I wrote a post earlier outlining the first few months of a web marketing campaign. As I noted, the first few months are largely focused on research. So where do you go from there?
With the research done, it’s now time to start implementing. This is where you really start putting the research from the first sprint into use. That research gives us an idea what the critical elements are for success and the time we’ll need to invest in each.
What to do with your web marketing research
- Navigation implementation: We mapped out the navigation in the first sprint. With that map, we now have a better understanding of what will be required to implement it. If we have time in Sprint 1, we’ll implement it there. Otherwise, we’ll make sure to reserve time here to get it rolled out.
- Tag optimization: The topical keyword research from Sprint 1 helps us map out the keyword focus for most of the site pages. We’ll use that research to implement a sitewide optimization of title, description and heading tags. While this doesn’t include the detailed page optimization process, it is a big step toward making the entire site search engine-friendly.
- On-page optimization: Each term, we try to perform a detailed optimization of a specific number of pages. We start with the highest-priority topics — as determined by the client — and keyword research the heck out of them. This gives us a list of anywhere from 10 to several thousand keywords to work with. These keywords then have to be grouped and sorted by searcher intent. Typically, that means we end up with multiple groups of five to 15 keywords each. Each of these groups needs a unique URL. We already have one for the primary group, but as each group has a different searcher intent, we need to make sure we optimize the page that best matches that intent. In many cases, this means creating a new page or blog post targeting these searchers’ needs. Once the keywords are finalized, we do another layer of research for “related” words. These words help us flesh out the topic more fully. From here, the text is optimized with an eye toward the client’s interest and actions and, once approved by the client, it is implemented on the site.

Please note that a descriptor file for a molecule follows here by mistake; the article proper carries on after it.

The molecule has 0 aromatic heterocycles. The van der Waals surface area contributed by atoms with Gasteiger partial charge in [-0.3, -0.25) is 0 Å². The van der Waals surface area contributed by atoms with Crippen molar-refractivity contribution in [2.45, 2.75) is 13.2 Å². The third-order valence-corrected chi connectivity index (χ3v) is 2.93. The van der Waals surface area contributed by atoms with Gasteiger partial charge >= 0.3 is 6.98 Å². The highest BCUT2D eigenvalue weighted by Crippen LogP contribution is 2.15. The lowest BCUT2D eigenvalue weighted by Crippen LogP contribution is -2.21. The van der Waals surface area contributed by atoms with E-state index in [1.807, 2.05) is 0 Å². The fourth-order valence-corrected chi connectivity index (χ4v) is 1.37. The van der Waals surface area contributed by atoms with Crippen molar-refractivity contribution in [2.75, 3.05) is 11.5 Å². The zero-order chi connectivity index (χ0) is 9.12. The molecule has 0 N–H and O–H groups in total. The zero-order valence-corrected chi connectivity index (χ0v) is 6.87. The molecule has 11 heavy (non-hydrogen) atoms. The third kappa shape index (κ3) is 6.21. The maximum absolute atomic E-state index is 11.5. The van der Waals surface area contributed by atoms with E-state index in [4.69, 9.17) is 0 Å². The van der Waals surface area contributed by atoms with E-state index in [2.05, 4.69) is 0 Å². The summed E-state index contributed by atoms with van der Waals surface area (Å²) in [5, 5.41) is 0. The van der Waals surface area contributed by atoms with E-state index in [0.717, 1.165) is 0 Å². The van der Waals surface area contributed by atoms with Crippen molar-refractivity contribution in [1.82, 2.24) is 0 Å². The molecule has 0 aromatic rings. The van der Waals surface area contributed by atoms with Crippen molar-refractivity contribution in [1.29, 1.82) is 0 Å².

- Content messaging: It’s always a good idea to take a good overall look at the site content, its messaging, and whether or not it’s fulfilling the role it should be. Once the new navigation is implemented across the site, we can then look at each page to make sure that the content is effective at moving the conversion process forward. If not, we’ll update it to ensure that the visitors get what they need and are directed to the next steps.
- Editorial calendar & blogging: A key component of social media marketing is having content to share. This starts with an editorial calendar. Whether the client writes the blog posts or we work with them to develop good blog content, the calendar helps keep everyone on track.
- Social media implementation: Social strategy in hand, we can now work full-steam at implementing that strategy. Hopefully, we can start the implementation in Sprint 1, but this sprint should benefit from having an active strategy over the full four months.
- Information architecture analysis: We started this in Sprint 1, but it is, essentially, a never-ending process. More research finds more things to fix, and more time must be spent on fixing them.We try to designate a specific number of hours each month to research and implement what we can. If we find more issues than we have time to fix, then we schedule the fixes for the next sprint.
At the end of the 4-month sprint we outline what we have done, assess the performance data, and provide the strategy for the next sprint. While we hope to start seeing some results, ultimately, we don’t expect much. We can’t expect to see a whole lot of progress until the changes above have time to take hold. But by the end of the next three or four months, we should see some pretty strong improvement.